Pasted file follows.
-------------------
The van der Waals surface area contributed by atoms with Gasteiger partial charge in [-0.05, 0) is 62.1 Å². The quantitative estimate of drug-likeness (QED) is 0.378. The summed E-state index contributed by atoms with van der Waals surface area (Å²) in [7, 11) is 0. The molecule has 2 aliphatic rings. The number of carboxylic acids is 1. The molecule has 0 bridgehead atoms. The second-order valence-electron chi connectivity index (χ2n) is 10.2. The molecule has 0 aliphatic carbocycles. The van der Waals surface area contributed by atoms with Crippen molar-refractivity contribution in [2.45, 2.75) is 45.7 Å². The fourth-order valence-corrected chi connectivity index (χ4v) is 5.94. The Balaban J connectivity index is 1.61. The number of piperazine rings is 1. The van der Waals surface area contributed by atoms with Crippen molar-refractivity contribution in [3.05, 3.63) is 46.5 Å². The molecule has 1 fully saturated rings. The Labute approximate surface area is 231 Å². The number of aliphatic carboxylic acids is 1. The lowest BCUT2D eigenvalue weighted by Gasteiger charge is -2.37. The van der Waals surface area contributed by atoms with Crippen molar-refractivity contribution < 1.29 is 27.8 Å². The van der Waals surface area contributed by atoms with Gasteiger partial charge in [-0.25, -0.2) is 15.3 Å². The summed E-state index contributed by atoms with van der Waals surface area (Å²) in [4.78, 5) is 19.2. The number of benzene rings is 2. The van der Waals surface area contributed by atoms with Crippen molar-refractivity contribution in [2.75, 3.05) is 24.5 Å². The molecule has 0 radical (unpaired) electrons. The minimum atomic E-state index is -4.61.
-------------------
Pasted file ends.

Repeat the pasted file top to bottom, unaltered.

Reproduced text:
The van der Waals surface area contributed by atoms with Gasteiger partial charge in [-0.05, 0) is 62.1 Å². The quantitative estimate of drug-likeness (QED) is 0.378. The summed E-state index contributed by atoms with van der Waals surface area (Å²) in [7, 11) is 0. The molecule has 2 aliphatic rings. The number of carboxylic acids is 1. The molecule has 0 bridgehead atoms. The second-order valence-electron chi connectivity index (χ2n) is 10.2. The molecule has 0 aliphatic carbocycles. The van der Waals surface area contributed by atoms with Crippen molar-refractivity contribution in [2.45, 2.75) is 45.7 Å². The fourth-order valence-corrected chi connectivity index (χ4v) is 5.94. The Balaban J connectivity index is 1.61. The number of piperazine rings is 1. The van der Waals surface area contributed by atoms with Crippen molar-refractivity contribution in [3.05, 3.63) is 46.5 Å². The molecule has 1 fully saturated rings. The Labute approximate surface area is 231 Å². The number of aliphatic carboxylic acids is 1. The lowest BCUT2D eigenvalue weighted by Gasteiger charge is -2.37. The van der Waals surface area contributed by atoms with Crippen molar-refractivity contribution < 1.29 is 27.8 Å². The van der Waals surface area contributed by atoms with Gasteiger partial charge in [-0.25, -0.2) is 15.3 Å². The summed E-state index contributed by atoms with van der Waals surface area (Å²) in [4.78, 5) is 19.2. The number of benzene rings is 2. The van der Waals surface area contributed by atoms with Crippen molar-refractivity contribution in [2.75, 3.05) is 24.5 Å². The molecule has 0 radical (unpaired) electrons. The minimum atomic E-state index is -4.61.